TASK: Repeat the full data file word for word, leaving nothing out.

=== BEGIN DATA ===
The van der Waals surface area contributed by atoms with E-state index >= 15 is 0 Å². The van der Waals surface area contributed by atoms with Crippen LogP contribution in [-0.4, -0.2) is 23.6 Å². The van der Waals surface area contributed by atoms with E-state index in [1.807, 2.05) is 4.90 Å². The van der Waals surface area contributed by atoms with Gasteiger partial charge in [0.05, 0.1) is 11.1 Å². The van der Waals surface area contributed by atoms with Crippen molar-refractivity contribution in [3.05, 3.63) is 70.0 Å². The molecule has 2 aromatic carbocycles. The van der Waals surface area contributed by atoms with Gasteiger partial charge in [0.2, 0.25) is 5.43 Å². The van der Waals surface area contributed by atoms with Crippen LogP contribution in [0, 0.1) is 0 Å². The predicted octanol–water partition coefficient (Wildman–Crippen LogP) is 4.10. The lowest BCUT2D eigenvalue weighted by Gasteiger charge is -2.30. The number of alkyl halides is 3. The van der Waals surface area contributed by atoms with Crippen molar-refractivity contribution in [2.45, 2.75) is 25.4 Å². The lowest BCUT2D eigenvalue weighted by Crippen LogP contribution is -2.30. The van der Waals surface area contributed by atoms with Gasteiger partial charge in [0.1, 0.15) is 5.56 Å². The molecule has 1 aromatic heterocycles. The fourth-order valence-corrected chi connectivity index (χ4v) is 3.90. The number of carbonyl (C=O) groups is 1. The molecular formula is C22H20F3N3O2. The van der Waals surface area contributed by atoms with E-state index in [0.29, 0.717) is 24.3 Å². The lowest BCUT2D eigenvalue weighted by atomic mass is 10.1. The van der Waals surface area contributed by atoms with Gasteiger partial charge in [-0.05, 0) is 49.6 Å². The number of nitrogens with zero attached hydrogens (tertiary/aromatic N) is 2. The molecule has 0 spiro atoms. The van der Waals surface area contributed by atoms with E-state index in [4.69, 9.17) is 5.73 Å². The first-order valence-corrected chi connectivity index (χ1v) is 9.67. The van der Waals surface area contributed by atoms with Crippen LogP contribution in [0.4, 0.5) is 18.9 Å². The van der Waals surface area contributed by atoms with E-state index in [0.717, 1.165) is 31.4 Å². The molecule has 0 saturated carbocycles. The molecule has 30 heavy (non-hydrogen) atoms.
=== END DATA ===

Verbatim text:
The van der Waals surface area contributed by atoms with E-state index >= 15 is 0 Å². The van der Waals surface area contributed by atoms with Crippen LogP contribution in [-0.4, -0.2) is 23.6 Å². The van der Waals surface area contributed by atoms with E-state index in [1.807, 2.05) is 4.90 Å². The van der Waals surface area contributed by atoms with Gasteiger partial charge in [0.05, 0.1) is 11.1 Å². The van der Waals surface area contributed by atoms with Crippen molar-refractivity contribution in [3.05, 3.63) is 70.0 Å². The molecule has 2 aromatic carbocycles. The van der Waals surface area contributed by atoms with Gasteiger partial charge in [0.2, 0.25) is 5.43 Å². The van der Waals surface area contributed by atoms with Crippen LogP contribution in [0, 0.1) is 0 Å². The predicted octanol–water partition coefficient (Wildman–Crippen LogP) is 4.10. The lowest BCUT2D eigenvalue weighted by Gasteiger charge is -2.30. The number of alkyl halides is 3. The van der Waals surface area contributed by atoms with Crippen molar-refractivity contribution in [2.45, 2.75) is 25.4 Å². The lowest BCUT2D eigenvalue weighted by Crippen LogP contribution is -2.30. The van der Waals surface area contributed by atoms with Gasteiger partial charge in [0.1, 0.15) is 5.56 Å². The molecule has 1 aromatic heterocycles. The fourth-order valence-corrected chi connectivity index (χ4v) is 3.90. The number of carbonyl (C=O) groups is 1. The molecular formula is C22H20F3N3O2. The van der Waals surface area contributed by atoms with E-state index in [0.29, 0.717) is 24.3 Å². The lowest BCUT2D eigenvalue weighted by atomic mass is 10.1. The van der Waals surface area contributed by atoms with Gasteiger partial charge in [-0.05, 0) is 49.6 Å². The number of nitrogens with zero attached hydrogens (tertiary/aromatic N) is 2. The molecule has 0 spiro atoms. The van der Waals surface area contributed by atoms with E-state index in [4.69, 9.17) is 5.73 Å². The first-order valence-corrected chi connectivity index (χ1v) is 9.67. The van der Waals surface area contributed by atoms with Crippen LogP contribution in [0.4, 0.5) is 18.9 Å². The van der Waals surface area contributed by atoms with E-state index in [0.717, 1.165) is 31.4 Å². The molecule has 0 saturated carbocycles. The molecule has 30 heavy (non-hydrogen) atoms.